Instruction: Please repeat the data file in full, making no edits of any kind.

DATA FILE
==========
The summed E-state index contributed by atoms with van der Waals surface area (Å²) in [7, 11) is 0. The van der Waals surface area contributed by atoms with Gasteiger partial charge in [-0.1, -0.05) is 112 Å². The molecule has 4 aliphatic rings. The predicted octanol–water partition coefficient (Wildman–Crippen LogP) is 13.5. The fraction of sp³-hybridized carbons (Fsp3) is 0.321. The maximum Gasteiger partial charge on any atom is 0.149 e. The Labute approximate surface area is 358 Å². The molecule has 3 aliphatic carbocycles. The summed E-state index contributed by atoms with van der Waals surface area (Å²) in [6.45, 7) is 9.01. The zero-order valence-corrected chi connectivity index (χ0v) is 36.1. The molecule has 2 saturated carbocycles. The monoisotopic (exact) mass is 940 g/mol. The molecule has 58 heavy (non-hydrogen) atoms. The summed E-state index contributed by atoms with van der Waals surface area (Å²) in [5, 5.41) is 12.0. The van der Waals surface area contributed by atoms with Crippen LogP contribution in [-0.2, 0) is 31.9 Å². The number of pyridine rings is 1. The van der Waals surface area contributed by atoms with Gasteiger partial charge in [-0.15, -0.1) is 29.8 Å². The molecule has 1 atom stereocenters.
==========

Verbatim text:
The summed E-state index contributed by atoms with van der Waals surface area (Å²) in [7, 11) is 0. The van der Waals surface area contributed by atoms with Gasteiger partial charge in [-0.1, -0.05) is 112 Å². The molecule has 4 aliphatic rings. The predicted octanol–water partition coefficient (Wildman–Crippen LogP) is 13.5. The fraction of sp³-hybridized carbons (Fsp3) is 0.321. The maximum Gasteiger partial charge on any atom is 0.149 e. The Labute approximate surface area is 358 Å². The molecule has 3 aliphatic carbocycles. The summed E-state index contributed by atoms with van der Waals surface area (Å²) in [6.45, 7) is 9.01. The zero-order valence-corrected chi connectivity index (χ0v) is 36.1. The molecule has 2 saturated carbocycles. The monoisotopic (exact) mass is 940 g/mol. The molecule has 58 heavy (non-hydrogen) atoms. The summed E-state index contributed by atoms with van der Waals surface area (Å²) in [5, 5.41) is 12.0. The van der Waals surface area contributed by atoms with Crippen LogP contribution in [-0.2, 0) is 31.9 Å². The number of pyridine rings is 1. The van der Waals surface area contributed by atoms with Gasteiger partial charge in [-0.15, -0.1) is 29.8 Å². The molecule has 1 atom stereocenters.